The Pew Charitable Trusts works across Australia with Indigenous peoples, conservation and community groups, science research organisations, pastoralists, local businesses, and industry representatives to secure protection for areas of high conservation value in the country’s Outback and surrounding oceans. We also pursue hands-on, sustainable management of land and seascapes in a manner that is compatible with the long-term conservation of the nation’s natural and cultural heritage.

Australia’s network of marine sanctuaries

Through the Save Our Marine Life alliance, comprised of 25 state, national and international conservation organisations, Pew is working to protect Australia’s unique marine life and vulnerable ecosystems.

Channel Country, western Queensland

We partner with The Cooper’s Creek Protection Group, the Mithaka Traditional Owners, the Australian Floodplain Association and The Wilderness Society—Queensland through the Western Rivers Alliance

The Kimberley, northern Western Australia

Working with the Like Nowhere Else alliance, we collaborate with Environs Kimberley, the Australian Marine Conservation Society, the Wilderness Society—Western Australia, WWF—Australia, the Conservation Council of Western Australia and the Whale and Dolphin Conservation Society.

Pew has also partnered with the Kimberley Land Council to assist with the development and establishment of Indigenous Protected Areas across the Kimberley.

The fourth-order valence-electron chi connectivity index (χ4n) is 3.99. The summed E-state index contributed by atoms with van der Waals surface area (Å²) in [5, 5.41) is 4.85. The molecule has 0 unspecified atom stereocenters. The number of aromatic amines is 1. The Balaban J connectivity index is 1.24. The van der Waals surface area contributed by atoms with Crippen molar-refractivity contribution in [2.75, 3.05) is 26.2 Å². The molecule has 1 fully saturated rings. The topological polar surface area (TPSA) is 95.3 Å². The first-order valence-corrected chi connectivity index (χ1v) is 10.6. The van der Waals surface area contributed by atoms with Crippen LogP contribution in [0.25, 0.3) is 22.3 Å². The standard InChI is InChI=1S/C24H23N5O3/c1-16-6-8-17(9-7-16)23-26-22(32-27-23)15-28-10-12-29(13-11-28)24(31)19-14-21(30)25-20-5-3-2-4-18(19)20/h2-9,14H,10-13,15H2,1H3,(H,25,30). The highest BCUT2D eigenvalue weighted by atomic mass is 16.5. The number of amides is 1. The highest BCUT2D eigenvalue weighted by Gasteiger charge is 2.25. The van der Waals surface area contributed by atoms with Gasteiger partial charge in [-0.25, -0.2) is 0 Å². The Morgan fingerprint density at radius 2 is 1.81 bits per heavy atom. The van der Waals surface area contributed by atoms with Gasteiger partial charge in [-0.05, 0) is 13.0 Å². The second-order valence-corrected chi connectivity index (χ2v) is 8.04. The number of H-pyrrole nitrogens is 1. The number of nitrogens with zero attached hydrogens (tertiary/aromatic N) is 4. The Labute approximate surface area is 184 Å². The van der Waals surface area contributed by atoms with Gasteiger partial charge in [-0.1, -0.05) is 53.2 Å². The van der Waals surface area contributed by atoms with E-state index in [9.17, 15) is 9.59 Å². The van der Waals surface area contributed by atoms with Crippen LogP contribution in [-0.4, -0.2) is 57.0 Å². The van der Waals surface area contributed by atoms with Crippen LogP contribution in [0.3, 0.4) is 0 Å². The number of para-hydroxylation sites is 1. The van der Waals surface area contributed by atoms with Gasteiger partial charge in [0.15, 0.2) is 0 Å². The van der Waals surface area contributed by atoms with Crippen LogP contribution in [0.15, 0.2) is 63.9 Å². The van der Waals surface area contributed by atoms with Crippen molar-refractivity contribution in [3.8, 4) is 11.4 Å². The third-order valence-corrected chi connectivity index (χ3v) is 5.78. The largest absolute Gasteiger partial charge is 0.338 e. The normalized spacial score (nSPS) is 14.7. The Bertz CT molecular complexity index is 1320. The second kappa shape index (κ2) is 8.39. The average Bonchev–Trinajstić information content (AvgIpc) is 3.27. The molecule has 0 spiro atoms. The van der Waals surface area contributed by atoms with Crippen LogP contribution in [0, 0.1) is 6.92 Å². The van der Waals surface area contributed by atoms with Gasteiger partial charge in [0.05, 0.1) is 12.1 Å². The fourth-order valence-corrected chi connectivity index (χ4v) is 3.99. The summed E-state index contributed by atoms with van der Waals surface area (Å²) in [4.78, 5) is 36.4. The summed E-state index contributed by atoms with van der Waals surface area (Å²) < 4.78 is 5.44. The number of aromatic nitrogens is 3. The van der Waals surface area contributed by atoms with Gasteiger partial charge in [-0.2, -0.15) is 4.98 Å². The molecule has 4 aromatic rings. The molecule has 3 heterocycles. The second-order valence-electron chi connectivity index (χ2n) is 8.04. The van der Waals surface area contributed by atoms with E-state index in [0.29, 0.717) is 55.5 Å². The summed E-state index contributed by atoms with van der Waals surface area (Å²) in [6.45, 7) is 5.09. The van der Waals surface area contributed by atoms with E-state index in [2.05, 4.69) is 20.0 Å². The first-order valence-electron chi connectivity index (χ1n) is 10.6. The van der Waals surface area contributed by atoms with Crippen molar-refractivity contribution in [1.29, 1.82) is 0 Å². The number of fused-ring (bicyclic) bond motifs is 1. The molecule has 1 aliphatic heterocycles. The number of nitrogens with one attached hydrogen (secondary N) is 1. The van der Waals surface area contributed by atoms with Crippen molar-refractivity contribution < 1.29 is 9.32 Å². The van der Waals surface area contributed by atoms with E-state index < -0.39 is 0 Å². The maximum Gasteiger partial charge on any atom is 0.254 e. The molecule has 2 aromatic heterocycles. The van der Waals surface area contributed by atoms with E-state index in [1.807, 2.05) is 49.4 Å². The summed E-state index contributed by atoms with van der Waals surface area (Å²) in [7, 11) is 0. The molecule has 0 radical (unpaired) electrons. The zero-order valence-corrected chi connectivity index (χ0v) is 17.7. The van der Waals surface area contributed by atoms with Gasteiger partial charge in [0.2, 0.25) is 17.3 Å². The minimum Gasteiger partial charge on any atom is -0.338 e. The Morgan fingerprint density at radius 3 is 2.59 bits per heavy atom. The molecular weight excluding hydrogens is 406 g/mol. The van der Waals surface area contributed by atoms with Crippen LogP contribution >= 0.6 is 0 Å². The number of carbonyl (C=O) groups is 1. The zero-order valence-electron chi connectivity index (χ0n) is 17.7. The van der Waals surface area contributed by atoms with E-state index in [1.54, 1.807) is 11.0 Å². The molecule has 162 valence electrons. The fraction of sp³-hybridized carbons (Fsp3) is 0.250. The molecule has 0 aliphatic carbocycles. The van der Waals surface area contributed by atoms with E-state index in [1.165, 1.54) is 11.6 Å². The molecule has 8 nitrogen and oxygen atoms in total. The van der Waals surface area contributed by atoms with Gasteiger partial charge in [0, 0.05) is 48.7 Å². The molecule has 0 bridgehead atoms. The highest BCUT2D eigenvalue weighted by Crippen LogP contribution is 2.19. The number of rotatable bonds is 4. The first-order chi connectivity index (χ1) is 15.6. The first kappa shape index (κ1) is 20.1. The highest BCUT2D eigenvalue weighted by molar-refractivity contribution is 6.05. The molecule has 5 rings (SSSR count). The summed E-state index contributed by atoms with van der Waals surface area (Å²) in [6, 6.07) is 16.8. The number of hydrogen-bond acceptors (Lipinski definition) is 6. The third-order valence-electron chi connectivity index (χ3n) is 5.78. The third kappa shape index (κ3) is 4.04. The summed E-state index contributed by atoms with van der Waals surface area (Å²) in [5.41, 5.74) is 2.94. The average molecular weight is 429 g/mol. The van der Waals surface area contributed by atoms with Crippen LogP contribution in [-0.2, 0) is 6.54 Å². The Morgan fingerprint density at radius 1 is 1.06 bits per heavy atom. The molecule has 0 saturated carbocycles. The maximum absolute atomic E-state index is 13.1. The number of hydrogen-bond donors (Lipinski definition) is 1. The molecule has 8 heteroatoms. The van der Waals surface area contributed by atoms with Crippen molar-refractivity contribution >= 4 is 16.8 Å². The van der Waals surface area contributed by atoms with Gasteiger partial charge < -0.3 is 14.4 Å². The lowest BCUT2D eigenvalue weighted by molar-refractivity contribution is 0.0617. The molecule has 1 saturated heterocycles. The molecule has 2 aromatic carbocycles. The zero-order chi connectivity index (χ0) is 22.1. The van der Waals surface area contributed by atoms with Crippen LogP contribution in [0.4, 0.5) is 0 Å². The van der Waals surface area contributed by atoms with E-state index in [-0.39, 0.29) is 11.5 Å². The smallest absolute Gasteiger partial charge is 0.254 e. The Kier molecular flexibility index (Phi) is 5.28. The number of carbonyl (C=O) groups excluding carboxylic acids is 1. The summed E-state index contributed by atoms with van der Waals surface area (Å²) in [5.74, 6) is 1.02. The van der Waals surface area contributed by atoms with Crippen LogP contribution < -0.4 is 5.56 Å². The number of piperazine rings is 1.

Great Western Woodlands, southern Western Australia

We partner with the Ngadju Traditional Owners, Gondwana Link and The Wilderness Society—Western Australia.

Outback Western Australia

Pew collaborates with pastoralists, Bush Heritage Australia, the Wildflower Society of Western Australia and the Conservation Council of Western Australia through the Partnership for the Outback.

Indigenous Rangers and Protected Areas

Pew actively supports Traditional Owners and Indigenous organisations in their efforts to establish Indigenous Protected Areas and create training and employment opportunities for Indigenous Rangers on country, including:

  • Backing for the establishment of the Karrkad-Kanjdji Trust, which provides necessary resources to manage the Warddeken and Djelk Indigenous Protected Areas on the Arnhem Land Plateau and the adjacent coast.

Nationally, Pew continues to work with a range of partners to support increased and more secure funding for Indigenous Rangers and Indigenous Protected Areas across the country.

The Australian Outback comprises a rich tapestry of deeply interconnected landscapes that cover more than 70% of the continent. Ochre-coloured soils are a recurring feature across this vast landscape, as shown in this aerial view of a gully system in Western Australia’s Pilbara region.
The Australian Outback comprises a rich tapestry of deeply interconnected landscapes that cover more than 70% of the continent. Ochre-coloured soils are a recurring feature across this vast landscape, as shown in this aerial view of a gully system in Western Australia’s Pilbara region.
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The Modern Outback

Nature, people and the future of remote Australia

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The Outback is the vast heartland of Australia. It includes places of exquisite beauty and wildness. It is an area of extremes, alternately lush and bountiful, harsh and inhospitable. The people and land of the Outback embody much that is most distinctive and characteristic of Australia. Yet while the Outback is quintessentially Australian, it is also a place of international consequence.